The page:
Have a mental blueprint of what you’re looking for in potential employees and do what it takes to get them on board.
“Passion, dedication, tenacity, self-belief and not being afraid of challenges. When things don't work out, move on immediately to the next thing and have diversity in the business to keep yourself fresh and inspired.”
Kelly made her fortune in interior design, becoming the go-to designer for celebs and the wealthy – most notably, Victoria and David Beckham. She used her stellar reputation, unique sense of style, and eye for detail to establish a successful online homeware brand.
Kelly’s advice is all about being robust yet flexible. Things are guaranteed to go awry at some point and that’s when you need self-belief and perseverance to get you through. She also advises having an array of things going on within your business to keep you motivated and on the ball.
If you feel uninspired and that things are getting stagnant, consider working on an idea you’ve been putting off for a while. It might be just the thing to inject some much-needed creativity in your business that will carry over into other aspects of your company.
“Surround yourself with positive, determined and focused people. Always be caring, have fun and never forget that for your business to grow you need to make money.”
Peter initially found success with a computer business he started in his bedroom, which he then sold to IBM – at a loss! Forced to move back in with his parents, he soon rebounded and achieved greater success when he founded telecoms company, Phone International Group, which grew rapidly at the turn of the millennium and amassed Peter a fortune. He shares his knowledge with the public on popular investment show Dragon’s Den and through his own Enterprise Academy, which teaches entrepreneurial skills to young people.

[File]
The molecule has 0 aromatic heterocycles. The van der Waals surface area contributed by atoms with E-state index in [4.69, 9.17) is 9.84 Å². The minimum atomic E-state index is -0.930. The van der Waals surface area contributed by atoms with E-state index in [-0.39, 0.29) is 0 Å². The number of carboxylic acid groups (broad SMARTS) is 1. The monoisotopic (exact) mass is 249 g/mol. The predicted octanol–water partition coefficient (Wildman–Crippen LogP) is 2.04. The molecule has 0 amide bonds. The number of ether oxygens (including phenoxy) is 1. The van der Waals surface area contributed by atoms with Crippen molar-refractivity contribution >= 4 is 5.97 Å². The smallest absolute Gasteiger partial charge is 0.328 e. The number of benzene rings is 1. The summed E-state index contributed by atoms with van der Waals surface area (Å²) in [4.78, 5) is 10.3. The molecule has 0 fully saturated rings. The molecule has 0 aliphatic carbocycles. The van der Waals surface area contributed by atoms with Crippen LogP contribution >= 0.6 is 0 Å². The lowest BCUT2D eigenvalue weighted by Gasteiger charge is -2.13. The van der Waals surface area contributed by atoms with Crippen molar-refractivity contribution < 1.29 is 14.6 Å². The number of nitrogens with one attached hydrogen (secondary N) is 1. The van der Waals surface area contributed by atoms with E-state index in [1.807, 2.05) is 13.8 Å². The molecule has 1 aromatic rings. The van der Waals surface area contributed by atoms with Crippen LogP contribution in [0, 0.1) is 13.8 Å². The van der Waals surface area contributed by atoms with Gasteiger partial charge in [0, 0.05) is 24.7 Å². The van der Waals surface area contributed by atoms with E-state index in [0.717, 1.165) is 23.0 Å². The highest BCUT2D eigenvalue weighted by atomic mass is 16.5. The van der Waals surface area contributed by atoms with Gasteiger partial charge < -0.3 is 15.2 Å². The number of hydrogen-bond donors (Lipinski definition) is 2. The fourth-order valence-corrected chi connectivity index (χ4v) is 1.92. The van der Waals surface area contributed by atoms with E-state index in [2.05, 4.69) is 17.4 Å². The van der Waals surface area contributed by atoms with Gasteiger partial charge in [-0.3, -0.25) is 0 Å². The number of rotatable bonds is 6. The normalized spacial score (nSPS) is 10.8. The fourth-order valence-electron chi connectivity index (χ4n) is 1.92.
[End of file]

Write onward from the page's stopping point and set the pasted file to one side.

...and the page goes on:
Peter’s advice is similar to Piers’ in that it homes in on the need to surround yourself with good people. As the saying goes, ‘iron sharpens iron’, so it’s important to associate with people whose good habits will rub off on you.
Now, you’d be forgiven for thinking that his parting words, “make money” are a little simple – as that should be the goal of every business! However, Peter’s touching on an important point that’s often forgotten by a lot of businesses: Ambition is great, but make sure your plans are supported by profit.
“My biggest tip is just to try your hardest. If you do that then you can have no regrets - success or failure. Working very hard just increases the chances of success!”
James began his entrepreneurial career by opening his own architectural practice. Starting out with smaller projects, like extensions and conversions, before joining a large practice to take on larger challenges.
Like many of the other entrepreneurs on this list, he advocates hard work. Failure is inevitable but how you feel about it is up to you. Trying your hardest not only increases your odds of success but will allow you to keep your head held high in the event of failure.